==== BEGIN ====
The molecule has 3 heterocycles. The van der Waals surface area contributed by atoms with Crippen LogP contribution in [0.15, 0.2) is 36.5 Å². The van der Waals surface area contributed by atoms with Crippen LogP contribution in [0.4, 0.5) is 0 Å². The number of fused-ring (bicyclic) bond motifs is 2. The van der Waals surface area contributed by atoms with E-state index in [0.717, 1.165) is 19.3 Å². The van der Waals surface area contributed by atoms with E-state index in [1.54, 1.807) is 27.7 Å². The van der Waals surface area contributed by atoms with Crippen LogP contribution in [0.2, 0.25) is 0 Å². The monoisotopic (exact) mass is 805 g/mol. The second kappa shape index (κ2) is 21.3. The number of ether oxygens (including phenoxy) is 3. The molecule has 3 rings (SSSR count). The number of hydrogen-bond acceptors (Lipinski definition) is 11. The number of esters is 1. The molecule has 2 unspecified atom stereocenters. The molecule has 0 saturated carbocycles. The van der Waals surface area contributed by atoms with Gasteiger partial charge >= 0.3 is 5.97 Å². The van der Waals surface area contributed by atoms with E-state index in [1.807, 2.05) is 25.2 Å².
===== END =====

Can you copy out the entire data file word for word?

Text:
The molecule has 3 heterocycles. The van der Waals surface area contributed by atoms with Crippen LogP contribution in [0.15, 0.2) is 36.5 Å². The van der Waals surface area contributed by atoms with Crippen LogP contribution in [0.4, 0.5) is 0 Å². The number of fused-ring (bicyclic) bond motifs is 2. The van der Waals surface area contributed by atoms with E-state index in [0.717, 1.165) is 19.3 Å². The van der Waals surface area contributed by atoms with E-state index in [1.54, 1.807) is 27.7 Å². The van der Waals surface area contributed by atoms with Crippen LogP contribution in [0.2, 0.25) is 0 Å². The monoisotopic (exact) mass is 805 g/mol. The second kappa shape index (κ2) is 21.3. The number of ether oxygens (including phenoxy) is 3. The molecule has 3 rings (SSSR count). The number of hydrogen-bond acceptors (Lipinski definition) is 11. The number of esters is 1. The molecule has 2 unspecified atom stereocenters. The molecule has 0 saturated carbocycles. The van der Waals surface area contributed by atoms with Gasteiger partial charge >= 0.3 is 5.97 Å². The van der Waals surface area contributed by atoms with E-state index in [1.807, 2.05) is 25.2 Å².